If you cannot perform pull-ups, the best starting point are ring rows. This will begin providing the strength for the shoulder girdle and is a gateway to the vertical pull-up. After you can complete 3 sets of 15 reps with excellent form at around 30 degrees. You can begin working in some strict pull-ups with a band. NEVER should there be any kipping in a band. Choose the lightest band you can complete at least 5 reps with and then build up to being able to complete 10 to 15 reps unbroken before moving to the next lightest band. Continue this sequence until you have moved through all of the bands. By this time you can also begin working in some negatives (jump up and slowly lower yourself down to full arm extension), flex arm hangs, and jumping pull-ups. We will not ask you to perform these in a conditioning WOD because they can cause serious trauma when performed under high volume and for speed.
You are now finally ready to begin performing strict pull-ups. Here is a great article outlining how to keep working on getting more strict pull-ups from CrossFit Virtuosity. Even 4 years later, I have not come across a different version that works as well AND you will see that it has work for getting better at upper body pushing movements (the second focus for these next 8 weeks). Once you can complete 5-10 strict pull-ups without coming off the bar, you can begin adding some external loading to your pull-up. Start light and make small jumps.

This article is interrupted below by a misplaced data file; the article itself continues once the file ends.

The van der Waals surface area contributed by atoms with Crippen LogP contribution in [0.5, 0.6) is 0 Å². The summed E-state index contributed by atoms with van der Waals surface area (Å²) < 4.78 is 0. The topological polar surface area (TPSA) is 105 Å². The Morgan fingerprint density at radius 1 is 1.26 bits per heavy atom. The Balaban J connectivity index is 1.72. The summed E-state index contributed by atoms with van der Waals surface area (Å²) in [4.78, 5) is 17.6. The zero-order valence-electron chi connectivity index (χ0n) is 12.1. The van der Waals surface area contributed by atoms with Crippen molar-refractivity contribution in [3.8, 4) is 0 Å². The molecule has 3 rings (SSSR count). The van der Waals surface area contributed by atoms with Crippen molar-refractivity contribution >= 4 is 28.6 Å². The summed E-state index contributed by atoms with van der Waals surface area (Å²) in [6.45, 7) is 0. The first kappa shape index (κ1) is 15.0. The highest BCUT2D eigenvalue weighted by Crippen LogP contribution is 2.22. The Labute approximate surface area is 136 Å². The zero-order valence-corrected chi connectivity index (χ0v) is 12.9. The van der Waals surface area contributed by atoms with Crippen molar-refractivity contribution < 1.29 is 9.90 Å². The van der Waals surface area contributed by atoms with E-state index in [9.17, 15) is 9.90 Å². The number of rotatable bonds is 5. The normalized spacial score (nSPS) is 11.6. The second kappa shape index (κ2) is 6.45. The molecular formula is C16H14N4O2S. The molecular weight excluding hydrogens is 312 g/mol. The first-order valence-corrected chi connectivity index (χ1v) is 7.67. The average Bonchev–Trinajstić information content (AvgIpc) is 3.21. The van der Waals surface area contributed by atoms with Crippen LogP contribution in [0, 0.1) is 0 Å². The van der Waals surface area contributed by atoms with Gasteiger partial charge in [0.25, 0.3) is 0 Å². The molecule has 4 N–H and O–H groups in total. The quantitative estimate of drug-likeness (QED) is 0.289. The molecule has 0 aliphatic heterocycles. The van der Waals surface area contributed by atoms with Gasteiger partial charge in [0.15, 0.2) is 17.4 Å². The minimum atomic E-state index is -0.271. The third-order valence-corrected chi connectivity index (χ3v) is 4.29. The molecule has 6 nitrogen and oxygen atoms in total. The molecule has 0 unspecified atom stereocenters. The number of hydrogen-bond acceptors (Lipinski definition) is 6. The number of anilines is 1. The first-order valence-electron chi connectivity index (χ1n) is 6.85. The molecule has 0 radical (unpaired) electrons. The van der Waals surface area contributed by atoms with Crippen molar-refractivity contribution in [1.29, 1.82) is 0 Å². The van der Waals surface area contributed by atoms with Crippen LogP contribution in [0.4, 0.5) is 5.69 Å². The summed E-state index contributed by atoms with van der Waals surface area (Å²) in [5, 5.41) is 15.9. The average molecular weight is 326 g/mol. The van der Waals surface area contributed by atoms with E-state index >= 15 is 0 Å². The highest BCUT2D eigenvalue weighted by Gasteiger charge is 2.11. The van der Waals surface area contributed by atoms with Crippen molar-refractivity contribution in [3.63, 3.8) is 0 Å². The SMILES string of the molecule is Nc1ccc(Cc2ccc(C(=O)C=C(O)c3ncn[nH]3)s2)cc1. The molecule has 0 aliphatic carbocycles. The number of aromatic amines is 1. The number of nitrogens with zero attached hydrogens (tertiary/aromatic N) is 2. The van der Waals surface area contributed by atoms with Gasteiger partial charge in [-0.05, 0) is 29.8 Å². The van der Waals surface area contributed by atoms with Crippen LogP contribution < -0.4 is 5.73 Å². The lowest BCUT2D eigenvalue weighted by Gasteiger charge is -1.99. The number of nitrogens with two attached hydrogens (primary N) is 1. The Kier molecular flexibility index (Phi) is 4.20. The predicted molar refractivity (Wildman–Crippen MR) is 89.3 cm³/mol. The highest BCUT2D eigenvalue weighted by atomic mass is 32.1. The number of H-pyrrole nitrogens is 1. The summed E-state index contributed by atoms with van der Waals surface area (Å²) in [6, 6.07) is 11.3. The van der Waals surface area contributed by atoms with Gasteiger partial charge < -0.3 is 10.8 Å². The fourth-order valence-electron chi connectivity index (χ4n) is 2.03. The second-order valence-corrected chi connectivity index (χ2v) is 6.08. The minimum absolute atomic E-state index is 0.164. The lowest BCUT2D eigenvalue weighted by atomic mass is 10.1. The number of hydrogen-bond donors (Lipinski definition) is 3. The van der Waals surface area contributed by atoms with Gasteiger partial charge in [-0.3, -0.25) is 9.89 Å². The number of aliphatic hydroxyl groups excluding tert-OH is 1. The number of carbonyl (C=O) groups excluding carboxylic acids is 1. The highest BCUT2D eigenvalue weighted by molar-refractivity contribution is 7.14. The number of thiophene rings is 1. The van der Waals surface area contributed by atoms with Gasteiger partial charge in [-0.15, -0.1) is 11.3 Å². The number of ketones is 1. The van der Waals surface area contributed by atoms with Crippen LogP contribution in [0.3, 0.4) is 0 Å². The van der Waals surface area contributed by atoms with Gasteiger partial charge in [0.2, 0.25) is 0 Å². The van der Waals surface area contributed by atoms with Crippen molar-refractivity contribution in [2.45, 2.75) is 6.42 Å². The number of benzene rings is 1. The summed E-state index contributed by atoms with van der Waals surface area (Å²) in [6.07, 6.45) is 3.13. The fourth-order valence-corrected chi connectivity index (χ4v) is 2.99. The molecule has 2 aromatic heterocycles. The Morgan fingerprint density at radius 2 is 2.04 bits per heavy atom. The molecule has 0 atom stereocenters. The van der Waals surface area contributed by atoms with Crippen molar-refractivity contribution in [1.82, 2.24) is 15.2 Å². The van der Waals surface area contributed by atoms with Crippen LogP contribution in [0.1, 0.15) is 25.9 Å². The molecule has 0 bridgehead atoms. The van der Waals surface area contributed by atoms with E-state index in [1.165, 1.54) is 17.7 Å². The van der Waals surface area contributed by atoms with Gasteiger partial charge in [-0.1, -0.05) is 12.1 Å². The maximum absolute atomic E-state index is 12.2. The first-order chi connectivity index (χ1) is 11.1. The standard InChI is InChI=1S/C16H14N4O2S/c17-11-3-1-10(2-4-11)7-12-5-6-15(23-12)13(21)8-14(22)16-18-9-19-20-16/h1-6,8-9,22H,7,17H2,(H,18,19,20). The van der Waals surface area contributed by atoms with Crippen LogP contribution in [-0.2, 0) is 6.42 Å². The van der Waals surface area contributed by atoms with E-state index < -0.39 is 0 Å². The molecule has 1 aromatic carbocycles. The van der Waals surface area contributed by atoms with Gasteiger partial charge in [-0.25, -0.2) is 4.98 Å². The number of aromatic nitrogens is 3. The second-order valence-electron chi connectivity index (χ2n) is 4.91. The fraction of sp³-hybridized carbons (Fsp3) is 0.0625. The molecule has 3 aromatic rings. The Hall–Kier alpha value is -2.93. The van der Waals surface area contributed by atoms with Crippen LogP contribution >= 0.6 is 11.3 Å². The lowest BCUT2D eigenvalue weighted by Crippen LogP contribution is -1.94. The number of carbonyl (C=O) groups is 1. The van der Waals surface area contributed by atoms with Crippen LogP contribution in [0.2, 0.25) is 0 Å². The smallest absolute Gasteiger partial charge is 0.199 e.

Kipping pull-ups are a necessity in what we do because it allows you to do more work in less time. Therefore as soon as you are performing pull-ups with a band for assistance, we will begin teaching you the kip swing. Caution! We don’t want you to begin performing kipping pull-ups until you can perform at least 5 strict pull-ups. This is to ensure you have developed the strength of the shoulder girdle to withstand the force placed upon it by kipping pull-ups.
The progression to performing ring dips mirrors the pull-up progression in a very similar fashion. You can carry over the same rep schemes as you make your way up the ladder to the next progression. Notice there is no mention of utilizing a band once you are beyond the stationary dip? The rings are a dynamic plane and if you cannot stabilize them with your own strength, you have no reason to be on them. Respect the progressions and you will get there.
The DIP progression will end at strict ring dips with the kipping ring dip not being taught. The reason for this is to ensure tension is maintained throughout the entire movement and the shoulder girdle is always stabilized. If you are able to pick up a “kipping” rhythm on your own, so be it.
The number one thing I want to convey here is be patient with the progressions. This isn’t about today, tomorrow, or next month. This is about doing this correctly so that you have a base strength that will stay with you forever and PREVENT injuries to the shoulder rather than contribute to injuries.